It's very rewarding when it all clicks into place in your brain - I'm slightly envious that you're all getting that. Been a while for me now. :)
  • Deleted user 18 March 2012 17:54:29
    I'm on some recursion now, is why I said it.

    Finally clicked that the computer wad viewing what I was in a totally different way. It's cooked my noggin', but I really enjoy it!
  • Deleted user 20 March 2012 15:55:43
    Omnonomnom ternary operators omnomnom I like you best omnomnom

    In other news, I have been watching some MIT CS lectures - REALLY useful for getting into the right way of thinking.
  • monkehhh 20 Mar 2012 19:56:45 4,404 posts
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    It is fun learning new stuff - I'm currently delving in to the deep, dark corners of our GIS systems at work in preparation for starting my masters.

    For a game that gives that similar feeling of "what is this?!" / "fuck me, I'm clever" - play SpaceChem :)
  • Deleted user 20 March 2012 20:33:20
    @Red, got a link for those lectures?
  • mal 21 Mar 2012 00:34:12 26,222 posts
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    RedSparrows wrote:
    Omnonomnom ternary operators omnomnom I like you best omnomnom
    What a strange strange man. Go learn some Forth if you like those.
  • Deleted user 21 March 2012 17:13:02
    Mr-Brett wrote:
    @Red, got a link for those lectures?
    Is the one I am using!

    @mal - I like them as they make my brain happier than lots of if/else stuff! Not sure why.

    Edited by RedSparrows at 17:13:33 21-03-2012
  • Deleted user 21 March 2012 17:36:47
    Cheers Red. I've not got to ternary operators yet, hopefully they don't hurt my brain as much as loops do.
  • Deleted user 21 March 2012 18:59:51
    I like them because they simplify, at least visually, conditional statements.

    Loops are the biggy for me too.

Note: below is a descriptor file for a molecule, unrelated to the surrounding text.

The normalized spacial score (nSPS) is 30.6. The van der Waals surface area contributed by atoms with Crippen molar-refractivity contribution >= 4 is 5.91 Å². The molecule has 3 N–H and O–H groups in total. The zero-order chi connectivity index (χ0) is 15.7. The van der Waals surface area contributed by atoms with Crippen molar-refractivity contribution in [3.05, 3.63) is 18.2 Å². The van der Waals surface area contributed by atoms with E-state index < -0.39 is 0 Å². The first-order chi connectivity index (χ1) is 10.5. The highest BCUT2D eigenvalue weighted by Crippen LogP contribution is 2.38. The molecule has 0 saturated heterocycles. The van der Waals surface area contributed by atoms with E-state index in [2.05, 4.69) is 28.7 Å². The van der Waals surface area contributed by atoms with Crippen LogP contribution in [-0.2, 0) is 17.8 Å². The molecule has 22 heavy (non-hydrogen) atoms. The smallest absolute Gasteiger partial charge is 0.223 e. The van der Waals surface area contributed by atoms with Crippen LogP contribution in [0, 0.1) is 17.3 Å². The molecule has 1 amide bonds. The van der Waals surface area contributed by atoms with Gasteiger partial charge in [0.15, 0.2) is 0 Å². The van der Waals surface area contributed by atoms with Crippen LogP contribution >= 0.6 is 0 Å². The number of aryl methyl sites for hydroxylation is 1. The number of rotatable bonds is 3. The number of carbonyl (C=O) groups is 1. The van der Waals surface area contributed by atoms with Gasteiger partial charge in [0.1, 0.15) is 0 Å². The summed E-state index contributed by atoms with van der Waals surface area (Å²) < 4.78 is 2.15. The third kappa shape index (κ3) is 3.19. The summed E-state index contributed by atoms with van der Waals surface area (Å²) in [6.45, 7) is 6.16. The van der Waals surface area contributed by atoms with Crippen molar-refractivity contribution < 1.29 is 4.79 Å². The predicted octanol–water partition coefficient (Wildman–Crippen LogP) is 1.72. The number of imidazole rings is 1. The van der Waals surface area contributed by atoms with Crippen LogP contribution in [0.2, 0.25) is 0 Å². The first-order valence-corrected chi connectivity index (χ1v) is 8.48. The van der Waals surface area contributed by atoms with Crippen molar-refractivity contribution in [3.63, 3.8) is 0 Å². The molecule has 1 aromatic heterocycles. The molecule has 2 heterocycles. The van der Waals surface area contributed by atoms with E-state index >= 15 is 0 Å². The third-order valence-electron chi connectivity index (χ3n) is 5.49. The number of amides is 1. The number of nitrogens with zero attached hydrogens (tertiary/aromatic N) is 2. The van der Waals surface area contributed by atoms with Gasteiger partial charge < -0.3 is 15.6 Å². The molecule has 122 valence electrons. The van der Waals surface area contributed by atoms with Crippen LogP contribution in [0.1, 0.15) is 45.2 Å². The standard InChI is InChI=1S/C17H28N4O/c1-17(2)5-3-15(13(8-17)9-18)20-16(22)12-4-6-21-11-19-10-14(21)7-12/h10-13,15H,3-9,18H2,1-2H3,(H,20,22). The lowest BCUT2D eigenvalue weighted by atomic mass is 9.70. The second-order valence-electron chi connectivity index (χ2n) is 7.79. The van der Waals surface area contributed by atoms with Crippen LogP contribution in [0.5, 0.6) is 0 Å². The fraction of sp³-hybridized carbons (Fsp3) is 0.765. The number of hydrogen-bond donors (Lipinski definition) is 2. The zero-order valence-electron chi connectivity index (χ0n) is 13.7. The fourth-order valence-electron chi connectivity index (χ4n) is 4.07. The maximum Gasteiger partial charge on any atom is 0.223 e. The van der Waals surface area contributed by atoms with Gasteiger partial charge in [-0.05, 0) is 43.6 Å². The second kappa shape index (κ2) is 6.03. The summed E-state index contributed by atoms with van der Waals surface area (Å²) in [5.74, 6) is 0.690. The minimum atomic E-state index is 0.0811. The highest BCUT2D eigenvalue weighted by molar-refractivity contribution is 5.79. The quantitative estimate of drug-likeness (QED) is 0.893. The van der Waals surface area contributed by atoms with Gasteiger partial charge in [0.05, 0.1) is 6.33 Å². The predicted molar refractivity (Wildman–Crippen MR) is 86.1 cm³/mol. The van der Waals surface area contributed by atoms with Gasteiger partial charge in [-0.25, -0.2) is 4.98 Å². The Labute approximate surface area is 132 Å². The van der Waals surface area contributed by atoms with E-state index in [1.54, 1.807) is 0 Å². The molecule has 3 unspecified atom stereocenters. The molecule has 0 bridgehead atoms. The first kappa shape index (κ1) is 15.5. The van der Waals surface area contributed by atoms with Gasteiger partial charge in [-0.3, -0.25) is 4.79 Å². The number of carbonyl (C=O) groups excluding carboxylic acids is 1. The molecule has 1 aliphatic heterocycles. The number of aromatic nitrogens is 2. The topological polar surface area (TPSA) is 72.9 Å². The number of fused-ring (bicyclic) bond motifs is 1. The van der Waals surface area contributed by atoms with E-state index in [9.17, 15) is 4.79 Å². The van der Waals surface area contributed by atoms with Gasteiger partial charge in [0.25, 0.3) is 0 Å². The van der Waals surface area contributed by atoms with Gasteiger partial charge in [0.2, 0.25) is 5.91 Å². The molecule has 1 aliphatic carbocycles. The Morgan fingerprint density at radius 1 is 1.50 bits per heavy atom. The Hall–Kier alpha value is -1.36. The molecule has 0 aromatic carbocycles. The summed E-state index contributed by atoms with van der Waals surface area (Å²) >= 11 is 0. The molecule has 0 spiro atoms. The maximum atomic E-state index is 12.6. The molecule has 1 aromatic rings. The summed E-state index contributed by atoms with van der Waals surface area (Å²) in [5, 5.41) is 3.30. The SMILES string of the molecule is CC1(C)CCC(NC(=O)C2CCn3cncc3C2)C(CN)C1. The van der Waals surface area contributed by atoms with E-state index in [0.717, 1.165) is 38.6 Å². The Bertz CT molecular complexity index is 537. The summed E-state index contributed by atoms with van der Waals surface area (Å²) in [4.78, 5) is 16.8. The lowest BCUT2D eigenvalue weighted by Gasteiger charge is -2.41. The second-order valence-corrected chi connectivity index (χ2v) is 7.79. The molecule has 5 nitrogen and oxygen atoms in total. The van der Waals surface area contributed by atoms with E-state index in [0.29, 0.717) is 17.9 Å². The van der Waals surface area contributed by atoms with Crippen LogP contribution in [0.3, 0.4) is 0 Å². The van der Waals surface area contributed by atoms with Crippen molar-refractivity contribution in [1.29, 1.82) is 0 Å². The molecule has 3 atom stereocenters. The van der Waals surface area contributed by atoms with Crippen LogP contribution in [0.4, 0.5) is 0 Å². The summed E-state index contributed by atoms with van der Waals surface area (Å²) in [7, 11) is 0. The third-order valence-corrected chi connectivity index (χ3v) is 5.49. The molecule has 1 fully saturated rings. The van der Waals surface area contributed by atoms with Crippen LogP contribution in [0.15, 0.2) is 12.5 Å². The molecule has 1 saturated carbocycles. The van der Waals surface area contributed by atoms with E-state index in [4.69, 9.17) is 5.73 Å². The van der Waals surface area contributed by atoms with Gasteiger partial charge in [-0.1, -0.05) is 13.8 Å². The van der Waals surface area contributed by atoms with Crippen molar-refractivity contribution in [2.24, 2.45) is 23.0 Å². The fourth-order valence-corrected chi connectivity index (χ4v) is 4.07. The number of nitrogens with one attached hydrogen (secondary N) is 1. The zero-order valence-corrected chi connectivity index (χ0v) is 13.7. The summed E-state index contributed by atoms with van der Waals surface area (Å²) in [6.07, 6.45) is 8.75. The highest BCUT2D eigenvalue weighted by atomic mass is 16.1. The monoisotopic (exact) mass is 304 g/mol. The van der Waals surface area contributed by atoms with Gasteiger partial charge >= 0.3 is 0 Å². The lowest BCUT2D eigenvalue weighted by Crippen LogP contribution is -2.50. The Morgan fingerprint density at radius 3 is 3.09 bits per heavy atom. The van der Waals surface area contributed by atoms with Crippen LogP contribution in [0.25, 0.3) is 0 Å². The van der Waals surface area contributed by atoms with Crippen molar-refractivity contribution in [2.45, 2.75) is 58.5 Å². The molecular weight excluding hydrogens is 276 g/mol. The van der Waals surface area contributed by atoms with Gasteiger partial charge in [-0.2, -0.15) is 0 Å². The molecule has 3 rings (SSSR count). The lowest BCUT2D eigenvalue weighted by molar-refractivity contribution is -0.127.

The MIT lectures are great simply at explaining how to think - that's the whole point of them. They're taught by and too people with far more technical ability than me, but I still understand them.

    Lecture 1 is largely admin for the course, as you'd expect, but it gets going.
  • Deleted user 22 March 2012 20:37:23
    Done the first ternary operators section, I have to agree, much nicer than 'if else'.

    Just starting the second lecture video :)
  • BravoGolf Moderator 22 Mar 2012 21:34:11 12,760 posts
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    Hello World!

    ....

    /leaves
  • mal 22 Mar 2012 23:51:50 26,222 posts
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    God, I hate ternary operators. Too terse, too hard to remember unless you use them a lot (I should probably learn a mnemonic for condition?if_true:if_false). But on the other hand I love list comprehension and lambda functions, so maybe I've no leg to stand on.
  • Deleted user 23 March 2012 12:59:48
    Oh god I hate the FizzBuzz++ project, it's like it was written by a robot.
  • Deleted user 23 March 2012 17:28:30
    Yeah the fizzbuz++ one is not written that well.

    It's kind of annoying the whole thing isn't by one person. I feel like I have covered the same thing twice at times, but written in different ways.

    Still, good practise.
  • Deleted user 23 March 2012 17:49:14
    Yeah I'm happy for the practice, so I don't mind much about that kinda thing and sometimes they aren't brilliantly written but you get the jist. With FizzBuzz++ though you're working with some concepts which can be pretty hard to get your head around so it'd be nice if a bit more care was taken with writing it. Oh well, onwards and upwards!
  • Deleted user 23 March 2012 18:19:43
    Yeah, that one just decides to introduce Objects and another key word, not to mention a really odd set of values.
  • Deleted user 27 March 2012 11:51:59
    I wonder if someone here might be able to help me with one of the codecademy exercises, it's Primitives in JavaScript Section 4 Boolean in the wild #2.
    I can't figure out why my code doesn't work, I've put it here.
  • Phattso 27 Mar 2012 11:54:12 18,745 posts
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    i & 3